The Next Gen Flake

Standing up a friend is the worst. Especially if she’s on the way to a costume party dressed as a sexy bear. Here’s how to bail, the right way...

Portrait of Tammy Strobel
Standing up a friend is the worst. Especially if she’s on the way to a costume party dressed as a sexy bear. Here’s how to bail, the right way...
Corbis/Click Photos
Corbis/Click Photos

Bailing on catch-ups is easy if you have a smartphone. WhatsApp and Facebook Messenger now make for buffers for delivering rejection. Rather than being solid about plans, we’re a generation that goes for ad-hoc planning and constant rescheduling.

“New technologies have led to dehumanisation," says psychologist Angela Bradley. "Because we don’t have to see (or hear) responses when we cancel plans via a screen, minimal emotion registers with us. We have to remember friendships are a privilege and an investment, so it’s not all right to call yourself someone’s friend and not be there for her by cancelling plans.” And there are only so many times you can put that whole exhausted/hard week at work mindset without your friends starting to feel like they’re coming last. But if you’re gonna flake, here’s how to do it. The right way.


+Give at least 24 hours’ notice. We all know that having plans fall through at the last minute is all kinds of frustrating. But by giving a full day’s notice, it hopefully won’t provide too much disruption to your pal.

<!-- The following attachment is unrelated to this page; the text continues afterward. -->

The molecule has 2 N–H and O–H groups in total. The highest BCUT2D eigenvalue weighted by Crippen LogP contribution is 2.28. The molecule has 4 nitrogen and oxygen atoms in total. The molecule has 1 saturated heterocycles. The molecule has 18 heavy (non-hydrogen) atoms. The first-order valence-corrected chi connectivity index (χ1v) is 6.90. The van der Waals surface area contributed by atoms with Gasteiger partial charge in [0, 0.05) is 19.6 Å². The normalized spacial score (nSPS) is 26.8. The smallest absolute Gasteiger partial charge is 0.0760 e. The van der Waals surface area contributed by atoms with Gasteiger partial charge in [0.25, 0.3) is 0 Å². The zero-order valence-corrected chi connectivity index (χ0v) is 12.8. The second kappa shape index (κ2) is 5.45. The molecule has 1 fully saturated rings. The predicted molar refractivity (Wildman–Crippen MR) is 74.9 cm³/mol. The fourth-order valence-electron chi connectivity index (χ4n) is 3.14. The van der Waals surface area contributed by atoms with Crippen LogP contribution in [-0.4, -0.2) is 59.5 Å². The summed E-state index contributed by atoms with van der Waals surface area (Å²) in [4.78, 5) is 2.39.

+Do it face-to-face. Letting friends down face-to-face, or at least via a brief phone call, will make it more personal and is going to mean less hurt and rejection.

+Pitch a new plan. Be proactive about rescheduling and offer up a new suggestion. This will show that you’re committed to the relationship and eventual hang.


+Make excuses. Be as direct as possible. If you need to cancel on plans, a truthful response is the best option like, “I’m stuck at work and won’t be able to get out in time. When are you free next?” Or, if you’re simply not interested in the plans in the first place, say so. It’s a better, faster route than having to repeatedly defl ect the person.

+Put plans on hold. When you’re sent an invite to Jenna’s 25th Birthday Drinks on Facebook, don’t click “maybe”. Work out if you’re going or not and offer a response.

+Bail on them for someone else. Yep, ditching your friend so you can hang with someone else “better” is 100 percent not cool. And, given how connected we all are these days, there’s a high probability they’ll eventually find out (*ahem* Instagram).

The Flake Factor

A wedding? A funeral? There are some things you simply cannot skip. But what about other everyday events? Psychologist Angela Bradley rates how not OK it is to bail on the following...

A gym class with a friend

We’re not saying it’s OK to bail on your gym buddy, but missing one boxing class isn’t the be-all-and-end-all. “A text may be OK, depending on how often you go together and how formal the arrangement is,” says Angela.

After-work drinks

If it’s just a normal “Woo! It’s Friday!” drink, it’s not a big deal if you flake. “However, if someone’s been promoted or there’s a real occasion attached, maybe go for one drink and leave early to show you’re willing rather than pike out altogether.”

Dinner with friends

It all depends on how long you’ve had the plans locked in for. “If you really have to cancel something, give loads of notice up front and in person,” advises Angela. “A lot of work goes into organising a dinner party or restaurant reservation. Have some respect for that.”

A friend’s birthday

You’d hate it if your friend bailed on yours, so it’s probably not the best idea to cancel on them. “At least give lots of notice and call rather than just text,” says Angela. And you better have a good reason!